Iraq War Veterans, in Their Own Words: ‘In Conflict’

This article is from the archive of The New York Sun before the launch of its new website in 2022. The Sun has neither altered nor updated such articles but will seek to correct any errors, mis-categorizations or other problems introduced during transfer.

The New York Sun

As a source of firsthand information about American soldiers’ experiences in the Iraq war, “In Conflict,” a documentary theater project now at the Barrow Street Theatre, is irreproachable. Artistically, however, Douglas Wager’s adaptation of Yvonne Latty’s nonfiction book has some problems — primarily a tendency to add histrionic flourishes to material that needs no further amplification.

It’s a pity that Mr. Wager, who also directed, couldn’t resist the temptation to stage exaggerated marching sequences and dabble in flashy pantomime and piped-in sound effects. The truth is, these soldiers’ oral histories — painstakingly collected by Ms. Latty from veterans across the continent — more than hold their own. The more simply they are presented, the more the actors connect with the audience.

Much has been made in the press of audiences’ unreceptive attitude to films, plays, and television shows about a war they get their fill of from the nightly news. Yet “In Conflict” offers something not available on the nightly news — a chance to sit for five minutes and listen as a veteran tells his or her version of events. At its best, it’s the closest to hearing these stories firsthand — especially in the grasp of an actor such as Damon Williams, who is utterly persuasive here in two different roles.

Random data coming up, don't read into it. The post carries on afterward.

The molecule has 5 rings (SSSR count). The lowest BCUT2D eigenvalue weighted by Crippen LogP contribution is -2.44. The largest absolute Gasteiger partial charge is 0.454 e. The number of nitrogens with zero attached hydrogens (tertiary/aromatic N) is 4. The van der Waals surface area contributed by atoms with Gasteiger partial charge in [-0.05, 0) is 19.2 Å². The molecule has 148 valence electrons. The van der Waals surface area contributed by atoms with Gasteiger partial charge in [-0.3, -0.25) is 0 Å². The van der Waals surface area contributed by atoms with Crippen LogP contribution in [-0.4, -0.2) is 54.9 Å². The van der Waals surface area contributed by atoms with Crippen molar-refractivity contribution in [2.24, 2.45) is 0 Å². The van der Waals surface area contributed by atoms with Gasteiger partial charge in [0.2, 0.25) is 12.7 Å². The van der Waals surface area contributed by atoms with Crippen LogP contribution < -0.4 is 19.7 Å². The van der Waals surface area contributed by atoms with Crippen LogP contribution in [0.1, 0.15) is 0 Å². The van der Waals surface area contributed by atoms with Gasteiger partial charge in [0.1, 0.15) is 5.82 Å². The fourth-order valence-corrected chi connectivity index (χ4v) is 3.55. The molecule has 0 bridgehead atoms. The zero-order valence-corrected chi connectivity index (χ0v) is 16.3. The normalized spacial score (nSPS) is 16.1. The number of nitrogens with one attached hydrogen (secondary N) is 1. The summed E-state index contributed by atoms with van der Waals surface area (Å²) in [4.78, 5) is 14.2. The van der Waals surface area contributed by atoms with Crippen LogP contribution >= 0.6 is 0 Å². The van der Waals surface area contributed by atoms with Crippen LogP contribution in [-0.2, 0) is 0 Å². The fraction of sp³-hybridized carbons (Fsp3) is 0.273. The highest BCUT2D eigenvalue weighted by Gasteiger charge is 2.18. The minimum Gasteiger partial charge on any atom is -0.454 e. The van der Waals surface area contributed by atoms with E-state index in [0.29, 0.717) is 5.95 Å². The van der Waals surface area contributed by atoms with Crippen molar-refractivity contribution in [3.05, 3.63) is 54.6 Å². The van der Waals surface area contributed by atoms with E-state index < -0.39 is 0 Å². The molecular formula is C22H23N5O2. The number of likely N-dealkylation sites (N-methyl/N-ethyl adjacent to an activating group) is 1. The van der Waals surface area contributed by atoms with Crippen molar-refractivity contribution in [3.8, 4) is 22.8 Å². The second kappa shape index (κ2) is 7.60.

Mr. Williams plays Herold Noel, a vet living in the Bronx who medicates his posttraumatic stress disorder with alcohol, and Jamel Daniels, a wounded Marine recovering at Walter Reed Hospital, with such raw feeling that you momentarily slip into his reverie, forgetting that he’s only a surrogate for the actual men who live these lives. More than any of the other actors, Mr. Williams taps into that mysterious power of documentary theater — that illusion of listening to a real person’s story.

There are other strong performances here — Suyeon Kim, who plays a disabled female veteran who longs to wear stilettos again, stands out, as does Ethan Haymes, whose upbeat attitude and clear-sighted analysis are contradicted by his jittery body and rat-a-tat speech patterns.

But there are also moments in “In Conflict” when the casting reminds you of how much distance separates the life experiences of the average actor and the average soldier. Watching some of the actors struggle to find these characters is in itself poignant. The contrast is striking: One group of young men and women serves in the military, while another goes on auditions.

This contrast is in many ways at the heart of the monologues — the terror over there, followed by domestic indifference. In the monologues, soldiers muse about surreal experiences — coming home on two-week leave and going to the mall to buy shoes, or trying to talk to an old friend who’s more interested in “American Idol” than Iraq.

Yet disclosing the monologues’ contents in piecemeal fashion doesn’t do them justice. Ms. Letty (who, via video monitors, introduces each monologue) knows that sound bites are not stories, and Mr. Wager’s adaptation tries to preserve that spirit. And to a large extent, he succeeds in keeping the focus on the soldiers’ words — despite the ill-chosen, flamboyant interstitial sequences and the inappropriately splashy production design. The war may be loud and chaotic, but in the end, the struggle of the veteran’s postwar life unfolds in quiet, overlooked places.

Until November 16 (Culture Project, 27 Barrow St. at Seventh Avenue, 212-352-3101).

The New York Sun

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